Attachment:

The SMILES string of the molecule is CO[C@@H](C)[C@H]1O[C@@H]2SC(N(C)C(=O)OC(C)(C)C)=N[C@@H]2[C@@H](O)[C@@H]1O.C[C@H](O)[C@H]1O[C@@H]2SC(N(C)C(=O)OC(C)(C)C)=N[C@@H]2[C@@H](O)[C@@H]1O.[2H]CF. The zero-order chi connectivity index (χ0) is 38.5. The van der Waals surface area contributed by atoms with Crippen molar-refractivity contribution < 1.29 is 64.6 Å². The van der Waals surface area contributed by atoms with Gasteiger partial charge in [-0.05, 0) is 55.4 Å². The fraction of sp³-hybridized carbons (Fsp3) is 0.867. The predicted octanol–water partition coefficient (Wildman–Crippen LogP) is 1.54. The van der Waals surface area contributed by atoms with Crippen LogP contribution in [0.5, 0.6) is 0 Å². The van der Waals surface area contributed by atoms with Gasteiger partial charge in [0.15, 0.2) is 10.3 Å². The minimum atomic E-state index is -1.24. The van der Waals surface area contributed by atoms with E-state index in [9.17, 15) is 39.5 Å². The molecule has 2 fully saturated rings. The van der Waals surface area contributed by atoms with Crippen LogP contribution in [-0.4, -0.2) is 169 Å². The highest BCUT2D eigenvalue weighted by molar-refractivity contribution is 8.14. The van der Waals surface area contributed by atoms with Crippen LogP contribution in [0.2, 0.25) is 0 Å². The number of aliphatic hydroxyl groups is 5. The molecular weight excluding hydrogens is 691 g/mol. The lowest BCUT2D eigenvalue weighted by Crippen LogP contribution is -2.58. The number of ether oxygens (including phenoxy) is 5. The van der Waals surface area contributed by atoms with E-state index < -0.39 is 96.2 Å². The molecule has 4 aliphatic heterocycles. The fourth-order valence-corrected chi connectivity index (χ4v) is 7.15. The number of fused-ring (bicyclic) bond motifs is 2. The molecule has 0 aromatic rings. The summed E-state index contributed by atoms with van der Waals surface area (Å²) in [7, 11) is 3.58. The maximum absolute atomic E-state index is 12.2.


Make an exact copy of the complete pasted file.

The SMILES string of the molecule is CO[C@@H](C)[C@H]1O[C@@H]2SC(N(C)C(=O)OC(C)(C)C)=N[C@@H]2[C@@H](O)[C@@H]1O.C[C@H](O)[C@H]1O[C@@H]2SC(N(C)C(=O)OC(C)(C)C)=N[C@@H]2[C@@H](O)[C@@H]1O.[2H]CF. The zero-order chi connectivity index (χ0) is 38.5. The van der Waals surface area contributed by atoms with Crippen molar-refractivity contribution < 1.29 is 64.6 Å². The van der Waals surface area contributed by atoms with Gasteiger partial charge in [-0.05, 0) is 55.4 Å². The fraction of sp³-hybridized carbons (Fsp3) is 0.867. The predicted octanol–water partition coefficient (Wildman–Crippen LogP) is 1.54. The van der Waals surface area contributed by atoms with Crippen LogP contribution in [0.5, 0.6) is 0 Å². The van der Waals surface area contributed by atoms with Gasteiger partial charge in [0.15, 0.2) is 10.3 Å². The minimum atomic E-state index is -1.24. The van der Waals surface area contributed by atoms with E-state index in [9.17, 15) is 39.5 Å². The molecule has 2 fully saturated rings. The van der Waals surface area contributed by atoms with Crippen LogP contribution in [-0.4, -0.2) is 169 Å². The highest BCUT2D eigenvalue weighted by molar-refractivity contribution is 8.14. The van der Waals surface area contributed by atoms with Crippen LogP contribution in [0.2, 0.25) is 0 Å². The number of aliphatic hydroxyl groups is 5. The molecular weight excluding hydrogens is 691 g/mol. The lowest BCUT2D eigenvalue weighted by Crippen LogP contribution is -2.58. The number of ether oxygens (including phenoxy) is 5. The van der Waals surface area contributed by atoms with E-state index < -0.39 is 96.2 Å². The molecule has 4 aliphatic heterocycles. The fourth-order valence-corrected chi connectivity index (χ4v) is 7.15. The number of fused-ring (bicyclic) bond motifs is 2. The molecule has 0 aromatic rings. The summed E-state index contributed by atoms with van der Waals surface area (Å²) in [7, 11) is 3.58. The maximum absolute atomic E-state index is 12.2.